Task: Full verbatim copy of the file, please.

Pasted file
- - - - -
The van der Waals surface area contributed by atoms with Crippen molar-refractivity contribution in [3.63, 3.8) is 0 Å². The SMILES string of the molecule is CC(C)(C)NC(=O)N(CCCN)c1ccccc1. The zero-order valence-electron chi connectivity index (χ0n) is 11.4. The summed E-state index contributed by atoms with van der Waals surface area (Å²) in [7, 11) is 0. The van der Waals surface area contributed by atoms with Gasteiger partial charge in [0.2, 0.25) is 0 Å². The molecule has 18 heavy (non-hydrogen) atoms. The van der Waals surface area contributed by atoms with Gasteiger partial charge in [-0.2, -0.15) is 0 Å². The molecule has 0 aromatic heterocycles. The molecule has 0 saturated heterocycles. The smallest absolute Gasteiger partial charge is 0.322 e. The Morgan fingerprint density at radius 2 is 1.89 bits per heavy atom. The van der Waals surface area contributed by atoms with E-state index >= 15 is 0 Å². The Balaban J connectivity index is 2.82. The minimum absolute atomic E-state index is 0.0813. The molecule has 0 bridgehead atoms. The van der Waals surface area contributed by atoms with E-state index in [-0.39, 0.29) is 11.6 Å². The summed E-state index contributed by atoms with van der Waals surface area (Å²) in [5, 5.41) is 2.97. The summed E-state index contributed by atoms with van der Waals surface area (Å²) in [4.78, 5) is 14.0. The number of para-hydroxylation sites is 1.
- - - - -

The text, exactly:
The van der Waals surface area contributed by atoms with Crippen molar-refractivity contribution in [3.63, 3.8) is 0 Å². The SMILES string of the molecule is CC(C)(C)NC(=O)N(CCCN)c1ccccc1. The zero-order valence-electron chi connectivity index (χ0n) is 11.4. The summed E-state index contributed by atoms with van der Waals surface area (Å²) in [7, 11) is 0. The van der Waals surface area contributed by atoms with Gasteiger partial charge in [0.2, 0.25) is 0 Å². The molecule has 18 heavy (non-hydrogen) atoms. The van der Waals surface area contributed by atoms with Gasteiger partial charge in [-0.2, -0.15) is 0 Å². The molecule has 0 aromatic heterocycles. The molecule has 0 saturated heterocycles. The smallest absolute Gasteiger partial charge is 0.322 e. The Morgan fingerprint density at radius 2 is 1.89 bits per heavy atom. The van der Waals surface area contributed by atoms with E-state index >= 15 is 0 Å². The Balaban J connectivity index is 2.82. The minimum absolute atomic E-state index is 0.0813. The molecule has 0 bridgehead atoms. The van der Waals surface area contributed by atoms with E-state index in [-0.39, 0.29) is 11.6 Å². The summed E-state index contributed by atoms with van der Waals surface area (Å²) in [5, 5.41) is 2.97. The summed E-state index contributed by atoms with van der Waals surface area (Å²) in [4.78, 5) is 14.0. The number of para-hydroxylation sites is 1.